Arising & Passing Away

August 25, 2008

The Pali word for clinging, upadana, has been taken into the Thai language and given an interesting meaning. The Thai word is upataan. And the meaning that they give is best illustrated by an example. You’re sitting alone in a hut in the forest and you hear sounds outside—maybe the sound of a person walking around your hut, a little sound here, a little sound there—and the mind stitches it together to the point where you’re convinced that there’s a ghost outside. That’s upataan. You create a whole narrative, you create a whole other being out there, simply out of little bits and pieces of sounds. You can stitch it into something that’s really scary, overwhelming.

For a long time I didn’t understand how that was related to the Pali word upadana, clinging. But if you stop and consider how we cling to our addictions, you begin to see the relationship. If you’re addicted to a certain type of behavior, you create a whole narrative around your need for that behavior. You’re a person who has that kind of need. But what do you create that sense of need out of? Little tiny sensations in the body, little thoughts that flit through the mind.

Say that you’ve been addicted to cigarettes. There are certain symptoms in the body that you tend to try to treat with a cigarette. After awhile, you begin to interpret those symptoms when they come as a sign of a need. You’ve created the need out of whole cloth. Not quite whole cloth, there are little sensations in the body, sensations in the back of your hands, and sensations in your chest, whatever. But you take these little impulses and you make them more than they are. You also create a sense of yourself around that: you are the person with that addiction, you are the person with that need.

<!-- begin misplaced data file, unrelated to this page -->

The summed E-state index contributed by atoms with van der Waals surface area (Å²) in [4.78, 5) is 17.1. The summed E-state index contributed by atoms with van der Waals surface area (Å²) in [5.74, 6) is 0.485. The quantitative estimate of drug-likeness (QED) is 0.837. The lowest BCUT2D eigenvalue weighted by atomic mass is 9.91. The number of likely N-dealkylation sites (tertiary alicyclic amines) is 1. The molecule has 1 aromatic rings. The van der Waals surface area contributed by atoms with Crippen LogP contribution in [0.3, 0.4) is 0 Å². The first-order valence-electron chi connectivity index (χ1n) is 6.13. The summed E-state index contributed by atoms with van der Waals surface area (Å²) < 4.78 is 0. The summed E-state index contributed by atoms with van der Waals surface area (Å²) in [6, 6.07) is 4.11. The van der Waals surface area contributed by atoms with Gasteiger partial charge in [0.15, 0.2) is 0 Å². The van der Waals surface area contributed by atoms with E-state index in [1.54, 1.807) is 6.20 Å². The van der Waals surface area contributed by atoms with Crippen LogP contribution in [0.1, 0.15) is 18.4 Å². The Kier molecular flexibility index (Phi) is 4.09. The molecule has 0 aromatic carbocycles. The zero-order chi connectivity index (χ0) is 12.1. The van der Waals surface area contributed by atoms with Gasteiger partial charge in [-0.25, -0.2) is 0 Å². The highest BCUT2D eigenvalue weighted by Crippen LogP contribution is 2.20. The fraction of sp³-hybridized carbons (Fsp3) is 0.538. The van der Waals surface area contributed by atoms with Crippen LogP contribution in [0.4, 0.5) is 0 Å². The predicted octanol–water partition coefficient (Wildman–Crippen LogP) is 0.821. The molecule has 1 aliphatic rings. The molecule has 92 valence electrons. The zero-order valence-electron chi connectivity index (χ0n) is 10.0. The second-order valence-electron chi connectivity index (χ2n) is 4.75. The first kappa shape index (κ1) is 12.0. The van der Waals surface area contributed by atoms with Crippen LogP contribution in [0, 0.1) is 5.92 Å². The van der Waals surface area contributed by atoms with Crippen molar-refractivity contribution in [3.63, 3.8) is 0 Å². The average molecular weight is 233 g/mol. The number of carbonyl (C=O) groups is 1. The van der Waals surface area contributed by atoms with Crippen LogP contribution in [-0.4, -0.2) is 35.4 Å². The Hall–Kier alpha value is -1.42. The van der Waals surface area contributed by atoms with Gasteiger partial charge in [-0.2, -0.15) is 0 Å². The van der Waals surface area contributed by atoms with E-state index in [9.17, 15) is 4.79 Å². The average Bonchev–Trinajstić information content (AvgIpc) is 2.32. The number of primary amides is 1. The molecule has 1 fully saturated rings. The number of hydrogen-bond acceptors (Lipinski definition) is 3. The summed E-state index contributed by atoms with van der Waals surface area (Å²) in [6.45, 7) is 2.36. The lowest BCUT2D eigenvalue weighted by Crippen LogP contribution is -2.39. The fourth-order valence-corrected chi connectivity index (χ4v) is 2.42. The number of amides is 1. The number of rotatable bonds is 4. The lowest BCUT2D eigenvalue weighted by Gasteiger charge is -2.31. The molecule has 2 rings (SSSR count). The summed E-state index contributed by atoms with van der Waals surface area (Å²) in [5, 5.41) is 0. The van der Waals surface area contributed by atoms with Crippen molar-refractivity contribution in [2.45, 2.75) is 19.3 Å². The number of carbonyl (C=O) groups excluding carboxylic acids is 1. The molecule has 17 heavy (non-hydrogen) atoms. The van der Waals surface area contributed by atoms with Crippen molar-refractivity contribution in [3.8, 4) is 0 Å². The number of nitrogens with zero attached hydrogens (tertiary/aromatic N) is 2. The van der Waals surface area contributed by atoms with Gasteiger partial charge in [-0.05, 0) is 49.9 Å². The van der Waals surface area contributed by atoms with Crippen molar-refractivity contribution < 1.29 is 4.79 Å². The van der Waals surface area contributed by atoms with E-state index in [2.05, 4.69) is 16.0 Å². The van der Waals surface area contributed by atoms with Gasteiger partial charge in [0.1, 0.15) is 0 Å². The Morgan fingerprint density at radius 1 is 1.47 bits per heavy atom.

This is a very direct way of illustrating the Buddhist principle that our sense of self can lead to suffering because we create a sense of self that actually wants something unhealthy, even though it knows it’s unhealthy. The way to work around that is through the discernment that cuts through your clinging. One of the Buddha’s definitions for the strength or faculty of discernment—“faculty” here being a bad translation for the Pali word indriya. It means more like a dominant factor in your mind, something that’s powerful and strong in your mind. One of the definitions for the strength or faculty of discernment is knowledge of things arising and passing away, or simply knowledge of arising and passing away without even the “things”—just the process of arising and passing away. It’s usually interpreted as a very advanced stage of vipassana or insight.

But you don’t have to wait until you’re in an advanced stage. You can simply look at what’s going on. What are the sensations that trigger the whole storyline that says, oops, there’s that need showing itself again. Can you look just at the sensations arising and passing away? Because part of that storyline is that when they arise and pass away, they’re going to come back, and they’re going to keep coming back until you finally give in to them, which is a very unskillful storyline. Yes, they will come back, but they’ll go away. And they’ll come again and they’ll go away again. If you resist giving in to them, it’s not the case that they’re going to grow bigger and bigger each time they return. They’ll simply go away again.